This month’s set of adventures feel very strongly post-WW II, not so much in style as in the issues: escaped Nazis lingering on after the war, the fear of nukes (only the U.S. had any atomic bombs, but would it stay that way?) and the post-war housing boom.
THE EXPLODING LAKE opens with Juan Russell, an Argentinian metallurgist, out in the wilds hunting for ores… when a lake literally explodes in a ball of fire. Staring at where the water used to be, Russell worries the only explanation is that someone’s testing a nuclear bomb. He tries his best to contact Doc Savage, but the sinister, icy Paul Cort eliminates Russell first. Cort subsequently winds up on a flight to the U.S. along with eccentric fat man Orlin Dartlic and flamboyant Susan Lane, who’s trying to smuggle an ocelot cub onto the plane (she claims she shot its mother). Despite Cort shadowing him, Dartlic makes it to Doc and shares the news that someone might be developing atom bombs. In Argentina. Which was a notorious haven for ex-Nazis at the time (and for years afterwards).
For technical reasons, Doc doesn’t think this is a nuclear case, but still… So off he goes with Monk, Ham and Renny to investigate. Cort, Dantlic and Lane all get involved and it soon looks like Cort might not be the only bad guy in the batch. As it turns out, though, Dantlic is a Dutch Nazi-hunter and Lane is a U.S. agent (unlike the previous a-bomb story, Terror and the Lonely Widow, there’s no suggestion Susan shouldn’t be in this line of work).
It turns out the bad guy is indeed a fugitive Nazi, scientist Hans Boehl, but nukes aren’t an issue. The exploding lake was just a fake staged with gasoline to grab Doc’s attention (why they killed Russell to stop him contacting Doc goes unexplained). Boehl has a transmutation machine he stole from Germany before the war ended, and he wants Doc to get it in working order so Boehl can make enough gold for his future plans. Doc insists transmutation is impossible, but cooperates long enough to take him down. In a nice touch, Doc speculates that Boehl may have been scammed by a con man into believing the machine works.
This feels very pre-war in a lot of ways, such as Doc using his anesthetic grenades again. Maybe that’s because he co-wrote this one with Harold Davis.
DEATH IN LITTLE HOUSES is another co-written job, with William Bogart this time. Like Fire and Ice, Davis goes way heavy on travel brochure descriptions, this time on Lake Michigan. The story starts looking for a friend, electrical engineer Daniel Jameson, who’s mysteriously vanished, then turns up murdered. We also have a bearded hulk of a man visiting a display of tiny model homes and stealing one of them. Before long it appears there are multiple bearded hulks lurking around Chicago.The scheme behind it has a ripped-from-the-headlines quality: the bad guys are in the prefabricated housing business and beating the competition by stealing housing plans, electrical patents and such. The beards hide that several of the crooks are ex-cons busted out of prison, and confuse things by making them look like members of a local monastic order. It’s an ingenious idea, but the story never catches fire. The best bit is Marjorie “Speed” Calloway, the tough-talking head of a trucking outfit who gets involved in the case (thirty years later, the same kind of character would be spouting CB-radio slang).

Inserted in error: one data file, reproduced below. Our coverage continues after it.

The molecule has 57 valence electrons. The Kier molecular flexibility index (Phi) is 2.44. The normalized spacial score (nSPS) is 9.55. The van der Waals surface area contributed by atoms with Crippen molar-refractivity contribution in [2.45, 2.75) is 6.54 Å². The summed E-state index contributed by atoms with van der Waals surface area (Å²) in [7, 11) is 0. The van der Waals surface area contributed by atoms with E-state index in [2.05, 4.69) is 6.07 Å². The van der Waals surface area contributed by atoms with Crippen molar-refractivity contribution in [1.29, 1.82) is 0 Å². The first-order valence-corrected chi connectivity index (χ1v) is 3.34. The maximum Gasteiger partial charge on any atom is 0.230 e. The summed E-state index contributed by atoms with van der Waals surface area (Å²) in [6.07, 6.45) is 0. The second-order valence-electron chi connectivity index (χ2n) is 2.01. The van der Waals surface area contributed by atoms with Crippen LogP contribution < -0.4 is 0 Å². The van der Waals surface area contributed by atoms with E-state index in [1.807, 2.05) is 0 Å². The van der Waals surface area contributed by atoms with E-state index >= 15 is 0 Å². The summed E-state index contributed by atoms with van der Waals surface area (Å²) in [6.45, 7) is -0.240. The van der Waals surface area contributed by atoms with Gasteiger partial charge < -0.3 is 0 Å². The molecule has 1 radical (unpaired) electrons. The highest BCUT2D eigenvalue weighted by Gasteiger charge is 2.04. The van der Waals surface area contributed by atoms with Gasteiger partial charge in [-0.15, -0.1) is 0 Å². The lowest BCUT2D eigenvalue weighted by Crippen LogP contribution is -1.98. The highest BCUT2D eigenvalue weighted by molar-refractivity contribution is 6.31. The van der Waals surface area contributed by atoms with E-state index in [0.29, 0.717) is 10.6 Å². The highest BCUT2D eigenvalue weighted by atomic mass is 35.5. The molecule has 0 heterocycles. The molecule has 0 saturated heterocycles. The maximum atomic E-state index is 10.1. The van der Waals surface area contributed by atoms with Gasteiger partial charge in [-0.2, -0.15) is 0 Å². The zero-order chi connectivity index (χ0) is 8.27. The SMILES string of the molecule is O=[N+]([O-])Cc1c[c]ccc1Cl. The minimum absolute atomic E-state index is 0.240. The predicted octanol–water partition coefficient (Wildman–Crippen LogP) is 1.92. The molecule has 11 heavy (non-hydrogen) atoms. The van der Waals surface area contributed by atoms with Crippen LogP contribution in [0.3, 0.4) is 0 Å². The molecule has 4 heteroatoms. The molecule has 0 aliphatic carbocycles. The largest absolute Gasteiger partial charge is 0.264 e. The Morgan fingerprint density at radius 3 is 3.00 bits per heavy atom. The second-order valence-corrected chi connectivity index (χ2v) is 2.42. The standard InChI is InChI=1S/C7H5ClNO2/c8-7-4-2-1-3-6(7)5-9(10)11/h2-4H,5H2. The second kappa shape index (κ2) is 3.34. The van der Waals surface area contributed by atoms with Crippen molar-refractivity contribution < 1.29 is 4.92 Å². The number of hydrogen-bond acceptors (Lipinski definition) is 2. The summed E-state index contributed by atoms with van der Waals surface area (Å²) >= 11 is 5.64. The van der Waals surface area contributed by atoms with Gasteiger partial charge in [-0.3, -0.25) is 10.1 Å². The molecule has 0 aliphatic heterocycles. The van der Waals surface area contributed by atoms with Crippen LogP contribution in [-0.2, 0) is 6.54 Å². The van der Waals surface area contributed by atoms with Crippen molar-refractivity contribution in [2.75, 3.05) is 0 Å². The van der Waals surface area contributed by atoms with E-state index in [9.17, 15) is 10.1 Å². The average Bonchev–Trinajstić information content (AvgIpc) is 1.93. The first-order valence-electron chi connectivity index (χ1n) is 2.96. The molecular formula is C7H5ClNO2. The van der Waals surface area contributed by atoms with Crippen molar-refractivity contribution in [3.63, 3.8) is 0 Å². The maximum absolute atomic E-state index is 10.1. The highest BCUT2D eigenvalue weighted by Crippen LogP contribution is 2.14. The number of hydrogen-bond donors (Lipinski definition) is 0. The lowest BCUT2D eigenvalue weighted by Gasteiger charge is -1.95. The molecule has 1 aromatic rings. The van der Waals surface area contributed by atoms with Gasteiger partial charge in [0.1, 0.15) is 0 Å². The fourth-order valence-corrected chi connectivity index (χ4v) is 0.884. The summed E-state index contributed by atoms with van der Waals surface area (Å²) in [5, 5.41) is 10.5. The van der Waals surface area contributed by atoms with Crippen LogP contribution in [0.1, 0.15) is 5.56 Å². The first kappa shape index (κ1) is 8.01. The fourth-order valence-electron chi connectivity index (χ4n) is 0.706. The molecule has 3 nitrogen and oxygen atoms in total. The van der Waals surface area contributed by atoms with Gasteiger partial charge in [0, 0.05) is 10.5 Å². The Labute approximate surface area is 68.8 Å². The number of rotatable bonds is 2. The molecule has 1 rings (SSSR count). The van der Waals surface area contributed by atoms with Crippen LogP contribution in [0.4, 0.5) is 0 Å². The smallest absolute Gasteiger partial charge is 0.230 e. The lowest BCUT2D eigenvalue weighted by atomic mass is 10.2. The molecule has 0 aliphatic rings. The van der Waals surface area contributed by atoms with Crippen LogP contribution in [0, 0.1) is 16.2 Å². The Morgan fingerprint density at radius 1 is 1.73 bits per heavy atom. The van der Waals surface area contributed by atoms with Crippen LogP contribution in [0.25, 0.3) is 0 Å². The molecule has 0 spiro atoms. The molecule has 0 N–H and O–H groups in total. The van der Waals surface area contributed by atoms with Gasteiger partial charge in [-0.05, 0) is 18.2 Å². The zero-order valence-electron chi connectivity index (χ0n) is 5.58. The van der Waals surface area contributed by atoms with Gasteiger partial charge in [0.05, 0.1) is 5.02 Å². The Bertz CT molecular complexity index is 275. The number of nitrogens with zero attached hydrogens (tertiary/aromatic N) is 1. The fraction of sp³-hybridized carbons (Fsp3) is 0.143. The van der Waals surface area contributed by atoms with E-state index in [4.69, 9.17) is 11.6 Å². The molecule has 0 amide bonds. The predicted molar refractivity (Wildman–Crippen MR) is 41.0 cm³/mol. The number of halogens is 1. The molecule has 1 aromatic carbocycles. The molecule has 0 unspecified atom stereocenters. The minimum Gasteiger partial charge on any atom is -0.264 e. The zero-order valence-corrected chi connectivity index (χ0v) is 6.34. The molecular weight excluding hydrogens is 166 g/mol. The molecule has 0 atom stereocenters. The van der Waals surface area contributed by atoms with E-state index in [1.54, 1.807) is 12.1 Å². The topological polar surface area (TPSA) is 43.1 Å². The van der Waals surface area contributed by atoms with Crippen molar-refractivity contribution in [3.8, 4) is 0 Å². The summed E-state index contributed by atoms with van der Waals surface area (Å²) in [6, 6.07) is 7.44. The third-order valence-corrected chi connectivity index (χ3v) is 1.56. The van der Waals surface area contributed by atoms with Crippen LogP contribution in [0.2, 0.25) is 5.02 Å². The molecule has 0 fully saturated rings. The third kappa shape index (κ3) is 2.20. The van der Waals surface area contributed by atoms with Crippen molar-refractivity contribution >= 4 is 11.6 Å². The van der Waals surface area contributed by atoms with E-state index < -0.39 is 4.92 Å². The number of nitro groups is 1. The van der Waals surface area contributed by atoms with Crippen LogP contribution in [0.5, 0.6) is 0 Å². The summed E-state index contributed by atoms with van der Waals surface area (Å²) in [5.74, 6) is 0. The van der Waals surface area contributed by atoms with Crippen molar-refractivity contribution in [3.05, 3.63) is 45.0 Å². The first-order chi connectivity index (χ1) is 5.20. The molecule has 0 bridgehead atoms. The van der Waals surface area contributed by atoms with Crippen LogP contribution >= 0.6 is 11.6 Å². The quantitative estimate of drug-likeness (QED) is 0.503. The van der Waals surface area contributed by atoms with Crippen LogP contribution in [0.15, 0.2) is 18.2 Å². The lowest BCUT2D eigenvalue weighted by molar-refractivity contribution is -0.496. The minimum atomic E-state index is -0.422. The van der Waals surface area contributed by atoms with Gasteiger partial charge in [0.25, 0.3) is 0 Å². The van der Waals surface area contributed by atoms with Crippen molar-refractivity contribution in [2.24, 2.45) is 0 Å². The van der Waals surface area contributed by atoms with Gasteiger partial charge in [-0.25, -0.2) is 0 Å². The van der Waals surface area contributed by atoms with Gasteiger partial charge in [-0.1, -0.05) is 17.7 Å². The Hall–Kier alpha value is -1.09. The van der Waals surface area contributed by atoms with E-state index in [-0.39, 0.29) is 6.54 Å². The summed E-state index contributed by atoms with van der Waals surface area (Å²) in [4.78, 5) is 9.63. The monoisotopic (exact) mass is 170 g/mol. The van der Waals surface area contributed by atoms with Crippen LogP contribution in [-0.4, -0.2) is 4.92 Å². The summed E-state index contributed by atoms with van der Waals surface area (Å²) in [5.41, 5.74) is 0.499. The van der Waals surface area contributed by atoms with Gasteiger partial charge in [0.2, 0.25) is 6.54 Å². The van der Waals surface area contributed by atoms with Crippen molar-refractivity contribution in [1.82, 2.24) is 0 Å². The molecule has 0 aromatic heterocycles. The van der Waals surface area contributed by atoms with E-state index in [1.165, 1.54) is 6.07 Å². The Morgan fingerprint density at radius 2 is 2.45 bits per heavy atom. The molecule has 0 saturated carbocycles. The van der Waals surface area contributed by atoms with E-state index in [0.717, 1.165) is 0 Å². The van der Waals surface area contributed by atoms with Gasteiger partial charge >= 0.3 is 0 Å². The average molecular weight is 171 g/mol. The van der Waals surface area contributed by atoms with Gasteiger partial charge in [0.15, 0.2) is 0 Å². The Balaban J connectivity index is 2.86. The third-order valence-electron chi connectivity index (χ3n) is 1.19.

THE DEVIL IS JONES is all Dent, and interesting, but not entirely satisfying. Hazard, a political boss in the Midwest (loosely based on the recently deceased Tom Pendergast of Missouri) to deal with the mysterious Jones, a shadowy, Keyzer Soze-like criminal figure (“Nobody knows what the Devil looks like and nobody has seen the Devil.”) whose activities include blackmailing a variety of people. The initial leads take Doc to a kind of floating cocktail party stuffed with bored sophisticates, most notably Smokey, a long-legged brunette who throws Doc off-balance by flirting with him. When murder disrupts the party, it’s obvious Doc’s being framed yet again; fortunately Madison, one of the state troopers on the case is on the level and helps out. Doc brings him into the investigation, which proves to be a mistake, as Madison’s actually a rat working for Jones. Who it turns out is Hazard; the governor of the state wanted Doc called in to deal with Jones, so Hazard took point, hoping he could get Doc out of the way.
Dent was writing straight mysteries at the time and this fits into the genre: you could substitute any reasonably competent PI and get the same story. It’s well-written and the cynical eye Dent casts on the characters is quite entertaining. However, the whole set-up using the party to frame Doc feels pointless. Like a number of mystery-novel plots, it’s way too elaborate to work.
#SFWApro. Covers by Charles J. Ravel (and I must say the Exploding Lake image is a real grabber), all rights to images remain with current holders.